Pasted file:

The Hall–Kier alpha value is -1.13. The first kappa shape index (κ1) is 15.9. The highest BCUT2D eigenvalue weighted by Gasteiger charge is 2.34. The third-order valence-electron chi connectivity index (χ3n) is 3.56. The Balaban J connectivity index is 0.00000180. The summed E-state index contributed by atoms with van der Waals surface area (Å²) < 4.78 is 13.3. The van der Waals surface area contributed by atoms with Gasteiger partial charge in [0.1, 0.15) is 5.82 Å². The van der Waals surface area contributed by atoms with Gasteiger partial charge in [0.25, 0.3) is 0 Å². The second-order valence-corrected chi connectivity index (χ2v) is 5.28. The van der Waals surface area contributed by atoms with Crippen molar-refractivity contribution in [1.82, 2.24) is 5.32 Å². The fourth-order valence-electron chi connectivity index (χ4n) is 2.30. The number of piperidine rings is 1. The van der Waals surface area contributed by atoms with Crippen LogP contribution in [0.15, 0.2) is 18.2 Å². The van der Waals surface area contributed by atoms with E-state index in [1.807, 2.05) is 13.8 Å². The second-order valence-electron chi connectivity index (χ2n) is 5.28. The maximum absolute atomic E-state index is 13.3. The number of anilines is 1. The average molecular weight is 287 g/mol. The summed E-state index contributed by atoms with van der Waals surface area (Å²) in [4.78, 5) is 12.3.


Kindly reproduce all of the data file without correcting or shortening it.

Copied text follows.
The Hall–Kier alpha value is -1.13. The first kappa shape index (κ1) is 15.9. The highest BCUT2D eigenvalue weighted by Gasteiger charge is 2.34. The third-order valence-electron chi connectivity index (χ3n) is 3.56. The Balaban J connectivity index is 0.00000180. The summed E-state index contributed by atoms with van der Waals surface area (Å²) < 4.78 is 13.3. The van der Waals surface area contributed by atoms with Gasteiger partial charge in [0.1, 0.15) is 5.82 Å². The van der Waals surface area contributed by atoms with Gasteiger partial charge in [0.25, 0.3) is 0 Å². The second-order valence-corrected chi connectivity index (χ2v) is 5.28. The van der Waals surface area contributed by atoms with Crippen molar-refractivity contribution in [1.82, 2.24) is 5.32 Å². The fourth-order valence-electron chi connectivity index (χ4n) is 2.30. The number of piperidine rings is 1. The van der Waals surface area contributed by atoms with Crippen LogP contribution in [0.15, 0.2) is 18.2 Å². The van der Waals surface area contributed by atoms with E-state index in [1.807, 2.05) is 13.8 Å². The second-order valence-electron chi connectivity index (χ2n) is 5.28. The maximum absolute atomic E-state index is 13.3. The number of anilines is 1. The average molecular weight is 287 g/mol. The summed E-state index contributed by atoms with van der Waals surface area (Å²) in [4.78, 5) is 12.3.